x Abu Dhabi, UAEWednesday 26 July 2017

Admit it: baby food pouches are tempting

An adult's penchant for baby food is kind of understandable, considering the ingredients in said baby food.

Last year, while passing through London, I visited one of my best and oldest friends on his tiny houseboat in Little Venice. Cabin fever set in hard and fast and we left the cramped galley for an urban hike through Maida Vale, a neighbourhood so regal in Edwardian charm that I felt snotty and small wandering around it. When it started to rain, we ducked into a little boutique grocery store, where the overpriced granola and gluten-free coconut flour made me feel right at home.

"You know," said my friend, "This stuff is really good." He pointed to a line-up of colourful foil packets that reminded me of the Capri-Sonne juice pouches I coveted as a fourth grader (we were a Lacnor family). They were conveniently squeezable, resealable and emblazoned with droopy, juvenile penmanship. My friend praised his favourites, like the salmon and spinach risotto and the aubergine and lamb moussaka. I asked if he knew they were designed for an 8-month-old. He was. "Baby food is great for those times when you're too lazy to cook." He threw me a look that said: "And don't act like you don't know what I mean."

While it's true that my friend has witnessed some of the epic low points of my cooking life, that's only because he has known me for all of my cooking life. I like soups and sauces but I want my moussaka in solid form, please.

In case he was about to suggest we grab a dozen bags of baby food and head back to the houseboat for a Blackadder marathon, I suggested pizza. But even a hot, gooey pizza couldn't erase the unsettling image of my sweet friend wrapped in a Pendleton blanket, diplomas from Yale and Cambridge hanging from the crooked walls of the houseboat, sucking puréed "chicken tagine" out of a bag more suited to holding IV fluids than some random chowder created to prepare little gremlins for a future of chicken cordon bleu.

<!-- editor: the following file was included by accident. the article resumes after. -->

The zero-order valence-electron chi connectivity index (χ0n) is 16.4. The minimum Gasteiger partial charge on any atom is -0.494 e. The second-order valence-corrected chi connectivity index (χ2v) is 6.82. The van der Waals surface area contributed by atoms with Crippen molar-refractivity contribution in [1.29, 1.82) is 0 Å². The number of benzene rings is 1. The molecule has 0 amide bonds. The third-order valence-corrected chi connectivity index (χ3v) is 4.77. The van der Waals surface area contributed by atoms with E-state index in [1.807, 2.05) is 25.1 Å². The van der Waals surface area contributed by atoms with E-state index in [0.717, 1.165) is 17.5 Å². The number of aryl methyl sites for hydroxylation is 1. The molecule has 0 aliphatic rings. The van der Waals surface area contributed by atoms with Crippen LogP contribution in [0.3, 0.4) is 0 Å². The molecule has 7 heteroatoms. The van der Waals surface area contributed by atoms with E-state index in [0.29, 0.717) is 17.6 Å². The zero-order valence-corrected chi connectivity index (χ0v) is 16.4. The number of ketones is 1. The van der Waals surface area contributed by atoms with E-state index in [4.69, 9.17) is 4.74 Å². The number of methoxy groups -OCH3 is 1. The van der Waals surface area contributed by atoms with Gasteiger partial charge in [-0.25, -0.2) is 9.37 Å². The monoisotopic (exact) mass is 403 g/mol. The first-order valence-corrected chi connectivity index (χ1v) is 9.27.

Plum UK, the company responsible for my friend's beloved baby food pouches, was bought out in January by Plum Organics, an American company that pretty much does the exact same thing (although it was announced a few weeks ago that it's being acquired by Campbell Soup Co). Plum Organics' line of "mish mash" pouches for miniature gourmands is no slouch in the pouch department. With ingredients such as quinoa, root vegetables, yogurt and fruit, these snacks don't sound all that different from what many adults will spend 20 minutes and almost as many dollars inhaling at the health food store's juice counter every morning.

Now that I've thrown my friend under the bus, I'll admit that it wasn't the first time I'd heard an adult confess to a baby food habit. An old colleague once admitted to stealing packets of her niece's purple smoothies, made by Ella's Kitchen. The company also makes a well-received salmon risotto for sprites, called "Super Scrummy Salmon Risotto with a Sprinkle of Cheese", touted on the pouch as being "nicely chunky 'n' lumpy". Someone should probably tell Ella that a real risotto would never combine seafood and cheese. Seriously: what are we teaching our children?

Nouf Al Qasimi is an Emirati food analyst who cooks and writes in New Mexico

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